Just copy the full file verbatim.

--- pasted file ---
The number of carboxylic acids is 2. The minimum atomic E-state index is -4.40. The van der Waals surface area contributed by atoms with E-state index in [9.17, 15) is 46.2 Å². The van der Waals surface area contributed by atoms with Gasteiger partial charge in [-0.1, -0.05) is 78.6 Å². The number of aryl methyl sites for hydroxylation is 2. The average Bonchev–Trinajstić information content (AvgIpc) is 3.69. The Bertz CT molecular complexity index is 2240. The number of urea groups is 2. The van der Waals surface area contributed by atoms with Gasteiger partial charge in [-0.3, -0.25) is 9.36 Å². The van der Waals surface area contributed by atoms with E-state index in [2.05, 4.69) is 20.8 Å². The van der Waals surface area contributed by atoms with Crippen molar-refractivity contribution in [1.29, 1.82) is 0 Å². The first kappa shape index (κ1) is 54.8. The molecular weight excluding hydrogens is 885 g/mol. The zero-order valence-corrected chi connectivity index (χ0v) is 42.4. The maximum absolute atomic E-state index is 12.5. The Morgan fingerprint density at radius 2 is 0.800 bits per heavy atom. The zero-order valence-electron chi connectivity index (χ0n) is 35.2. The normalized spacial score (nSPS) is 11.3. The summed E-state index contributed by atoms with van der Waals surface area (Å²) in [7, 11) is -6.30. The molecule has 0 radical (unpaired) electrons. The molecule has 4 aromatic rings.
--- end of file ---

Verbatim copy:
The number of carboxylic acids is 2. The minimum atomic E-state index is -4.40. The van der Waals surface area contributed by atoms with E-state index in [9.17, 15) is 46.2 Å². The van der Waals surface area contributed by atoms with Gasteiger partial charge in [-0.1, -0.05) is 78.6 Å². The number of aryl methyl sites for hydroxylation is 2. The average Bonchev–Trinajstić information content (AvgIpc) is 3.69. The Bertz CT molecular complexity index is 2240. The number of urea groups is 2. The van der Waals surface area contributed by atoms with Gasteiger partial charge in [-0.3, -0.25) is 9.36 Å². The van der Waals surface area contributed by atoms with E-state index in [2.05, 4.69) is 20.8 Å². The van der Waals surface area contributed by atoms with Crippen molar-refractivity contribution in [1.29, 1.82) is 0 Å². The first kappa shape index (κ1) is 54.8. The molecular weight excluding hydrogens is 885 g/mol. The zero-order valence-corrected chi connectivity index (χ0v) is 42.4. The maximum absolute atomic E-state index is 12.5. The Morgan fingerprint density at radius 2 is 0.800 bits per heavy atom. The zero-order valence-electron chi connectivity index (χ0n) is 35.2. The normalized spacial score (nSPS) is 11.3. The summed E-state index contributed by atoms with van der Waals surface area (Å²) in [7, 11) is -6.30. The molecule has 0 radical (unpaired) electrons. The molecule has 4 aromatic rings.